Mississippi’s Gulf Coast Redfish

Flyfishing for bull redfish along Mississippi’s Gulf Coast can be a backbreaking experience.
Just ask “Fly Fishing America” host Chad Foster.

On second thought, wait a few days before giving Foster a call. You see he’s recuperating from back surgery earlier this week.

And while the surgery wasn’t necessarily a result of his fall 2002 trip to the saltwater flats near Biloxi, the experience of battling a 45-inch redfish not once, but twice, on a fly rod probably didn’t help his aching discs, either.

“I have never seen reds that large in a shallow-water, sight-fishing situation,” Foster said. “Those were literally 30-pound fish. Those are bull reds, what you normally see out in the deep water.”
“To have access to fish that big in the flats is pretty special.”

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Last week, Foster and Chandeleur Outfitters guide Richard Schmidt did battle with a 30-plus-pound redfish for 45 minutes before Foster’s tippet snapped.

This week, fellow guide Rick Lauman mans the poling platform and guides Foster to another backbreaking experience with a bull redfish.

“ Hooking a big redfish is one thing, but landing one is quite another. ”
— Redfish guide guide Richard Schmidt

“A 30-pound fish in a foot of water with his back sticking out is quite a sight,” Lauman said of the real star of this weekend’s episode.

Now for the $1 million question: Does Foster land the big redfish this week? Wait and see, wait and see.

Despite growing up flyfishing in southern Louisiana, Foster admits these shallow-water bull reds along the Mississippi shoreline had him a bit frazzled.

“I think one of the most exciting aspects of redfish is that you can see the fish,” Foster said.

“You can actually see these fish; you just don’t see the tail, but you see the entire fish cruising right toward you.”

And when that fish measures more than 40 inches in length, even a seasoned flycaster is bound to get a little shaky in the knees as opportunity knocks.

“You know what you’re getting into before you cast to them,” Foster said. “Plus, you’re using 12-pound tippet, which doesn’t help.”
But if that isn’t enough to get the adrenaline pumping, Foster chuckles that he had another excuse for not landing the bull red of a lifetime.

The unheralded Mississippi coastline offers some of the nation’s best flyfishing action for redfish.
“And then my good-for-nothing guide tells me that he’s sure it is a state record the minute I hooked him, which didn’t help, either.”

Foster’s guides aren’t feeling too sorry for the ESPN Outdoors host, however. Both guided him to big redfish up to 15 pounds that actually did pose for skiff-side pictures.
“Chad Foster is the luckiest guy in the world,” Schmidt laughed. “The fish were doing back flips to eat his flies.”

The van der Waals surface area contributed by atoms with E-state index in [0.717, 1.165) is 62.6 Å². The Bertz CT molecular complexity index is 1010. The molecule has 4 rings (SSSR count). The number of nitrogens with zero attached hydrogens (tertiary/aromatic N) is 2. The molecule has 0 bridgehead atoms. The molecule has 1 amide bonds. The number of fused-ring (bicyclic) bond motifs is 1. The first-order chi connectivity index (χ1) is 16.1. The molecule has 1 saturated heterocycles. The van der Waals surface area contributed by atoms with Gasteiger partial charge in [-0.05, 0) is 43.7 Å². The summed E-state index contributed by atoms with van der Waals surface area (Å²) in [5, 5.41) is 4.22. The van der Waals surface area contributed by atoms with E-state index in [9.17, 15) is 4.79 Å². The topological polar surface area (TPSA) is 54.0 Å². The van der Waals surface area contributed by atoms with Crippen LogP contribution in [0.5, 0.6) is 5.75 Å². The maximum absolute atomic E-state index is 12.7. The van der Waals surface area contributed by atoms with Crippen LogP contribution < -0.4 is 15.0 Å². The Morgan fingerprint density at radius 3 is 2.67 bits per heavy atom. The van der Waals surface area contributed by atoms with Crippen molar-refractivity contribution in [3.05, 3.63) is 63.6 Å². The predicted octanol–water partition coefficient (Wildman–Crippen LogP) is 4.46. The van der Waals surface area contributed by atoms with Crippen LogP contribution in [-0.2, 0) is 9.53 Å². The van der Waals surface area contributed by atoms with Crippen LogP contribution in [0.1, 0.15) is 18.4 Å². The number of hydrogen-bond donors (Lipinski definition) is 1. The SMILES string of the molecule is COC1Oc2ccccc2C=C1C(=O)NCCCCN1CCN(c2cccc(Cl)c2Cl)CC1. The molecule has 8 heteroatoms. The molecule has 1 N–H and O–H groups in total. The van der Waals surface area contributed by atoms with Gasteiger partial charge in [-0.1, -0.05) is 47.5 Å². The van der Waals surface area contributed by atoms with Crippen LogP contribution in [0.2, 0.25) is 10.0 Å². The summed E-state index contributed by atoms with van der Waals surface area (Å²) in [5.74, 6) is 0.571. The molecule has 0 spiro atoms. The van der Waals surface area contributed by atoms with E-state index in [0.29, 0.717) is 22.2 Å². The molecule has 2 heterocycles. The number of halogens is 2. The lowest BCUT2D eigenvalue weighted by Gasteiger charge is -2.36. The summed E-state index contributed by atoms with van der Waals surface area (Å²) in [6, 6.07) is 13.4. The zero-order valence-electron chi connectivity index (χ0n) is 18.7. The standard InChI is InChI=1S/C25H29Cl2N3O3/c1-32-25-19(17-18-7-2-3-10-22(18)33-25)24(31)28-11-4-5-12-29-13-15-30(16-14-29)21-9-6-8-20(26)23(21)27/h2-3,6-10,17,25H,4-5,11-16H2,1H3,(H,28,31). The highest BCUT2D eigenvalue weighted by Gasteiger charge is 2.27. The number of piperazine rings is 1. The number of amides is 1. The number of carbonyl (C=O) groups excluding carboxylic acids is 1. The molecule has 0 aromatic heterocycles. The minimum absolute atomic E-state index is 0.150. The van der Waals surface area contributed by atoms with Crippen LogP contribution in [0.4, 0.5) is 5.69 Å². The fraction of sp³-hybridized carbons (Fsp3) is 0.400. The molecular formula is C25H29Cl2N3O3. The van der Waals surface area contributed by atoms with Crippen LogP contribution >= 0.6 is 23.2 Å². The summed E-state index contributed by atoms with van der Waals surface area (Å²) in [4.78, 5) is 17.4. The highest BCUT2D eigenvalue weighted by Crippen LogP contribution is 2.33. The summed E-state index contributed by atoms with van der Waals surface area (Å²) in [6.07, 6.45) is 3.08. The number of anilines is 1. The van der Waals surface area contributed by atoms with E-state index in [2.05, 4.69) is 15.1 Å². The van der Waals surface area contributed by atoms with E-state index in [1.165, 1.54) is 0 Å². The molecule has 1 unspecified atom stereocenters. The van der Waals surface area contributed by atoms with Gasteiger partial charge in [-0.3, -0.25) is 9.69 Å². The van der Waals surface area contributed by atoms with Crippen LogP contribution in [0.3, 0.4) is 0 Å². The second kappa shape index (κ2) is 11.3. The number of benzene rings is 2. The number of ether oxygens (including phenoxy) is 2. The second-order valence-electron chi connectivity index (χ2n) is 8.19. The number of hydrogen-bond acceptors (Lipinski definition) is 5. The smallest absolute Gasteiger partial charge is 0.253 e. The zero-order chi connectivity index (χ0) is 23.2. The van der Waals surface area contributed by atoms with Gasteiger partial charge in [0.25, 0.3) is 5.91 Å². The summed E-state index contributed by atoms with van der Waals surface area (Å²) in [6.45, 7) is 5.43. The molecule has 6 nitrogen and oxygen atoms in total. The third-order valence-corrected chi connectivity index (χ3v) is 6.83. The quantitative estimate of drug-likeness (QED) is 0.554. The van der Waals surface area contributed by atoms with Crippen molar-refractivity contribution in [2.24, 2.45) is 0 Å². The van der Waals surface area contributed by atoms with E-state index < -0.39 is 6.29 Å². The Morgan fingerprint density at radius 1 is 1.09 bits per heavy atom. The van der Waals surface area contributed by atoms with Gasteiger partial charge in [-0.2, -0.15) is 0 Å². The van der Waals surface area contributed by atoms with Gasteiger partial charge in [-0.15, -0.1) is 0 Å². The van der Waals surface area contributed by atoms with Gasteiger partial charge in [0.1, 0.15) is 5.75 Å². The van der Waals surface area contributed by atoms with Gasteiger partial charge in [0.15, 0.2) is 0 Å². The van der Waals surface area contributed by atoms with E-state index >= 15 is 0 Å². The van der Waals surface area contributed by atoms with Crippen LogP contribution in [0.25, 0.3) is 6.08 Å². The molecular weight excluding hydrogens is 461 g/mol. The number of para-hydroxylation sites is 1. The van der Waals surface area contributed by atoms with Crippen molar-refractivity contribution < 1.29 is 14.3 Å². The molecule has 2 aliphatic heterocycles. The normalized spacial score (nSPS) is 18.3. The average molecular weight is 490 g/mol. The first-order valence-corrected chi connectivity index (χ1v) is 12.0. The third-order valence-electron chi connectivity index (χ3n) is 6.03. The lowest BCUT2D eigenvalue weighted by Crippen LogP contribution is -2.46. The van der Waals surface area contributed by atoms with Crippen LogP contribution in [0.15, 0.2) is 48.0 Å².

All kidding aside, Schmidt admits that Foster indeed had his hands full on the Mississippi coastline. He should know, having landed a personal best bull red of 25 pounds and guided clients to redfish in the 45-inch, 30-pound range.

“Hooking a big redfish is one thing, but landing one is quite another,” Schmidt said.

“The big guys usually swim around like they’re not even hooked for awhile,” Schmidt added. “You can’t put enough force on them to move them around.”

“But once they figure out that they’re hooked, you’ve just got to hang on because you’re not going to turn him. You’ve just got to wear him down. After he makes his long runs, it’s like pulling a bucket in filled with concrete.”

Lauman agrees with his partner, having landed his own redfish in the 29-pound range.
“A big bull red 20 pounds or better is impressive on an 8-weight (rod),” Lauman said.
“A bigger fish will take off and you’ll have to chase them in the boat. You’ll gain some ground and then have to do it again.”

But a flyfisherman doesn’t have to hook a 20-pound redfish to know he’s been in a hotly contested tug-of-war, either.

“A typical (Mississippi redfish) is 8 to 15 pounds,” Lauman said. “You’ll get a pretty good run out of them and then they’ll start bulldogging you.”
While redfish often fail to get the respect of bonefish — which make sizzling runs deep into a fly reel’s backing — that’s not to say that a good redfish can’t do that, as well.
If you’re going …

For more information on flyfishing for redfish in Mississippi, contact Richard Schmidt or Rick Lauman of Chandeleur Outfitters at (228) 818-0030 or visit their Web site at

www.chandeleuroutfitters.com.
“Those big redfish I hooked in Mississippi ran 200 yards, which is a long way for a redfish,” Foster said.

Foster admits he is perplexed that redfish aren’t an even more popular species among American flyanglers, given the beautiful flats and marshes that lie within easy reach of many U.S. cities.
“I think they’re very underrated and I’m surprised that more people don’t fish for redfish on a fly rod,” Foster said.

Call them the workingman’s bonefish, if you will, but Foster thinks that redfish on the fly offer angling sport that is difficult to top anywhere in the world, especially near Biloxi, Miss.
“I can’t ever remember fighting a bonefish for 45 minutes and I’ve caught some 10-pound bonefish,” he said.

Chad Foster should know; he’s got the aching back to prove it.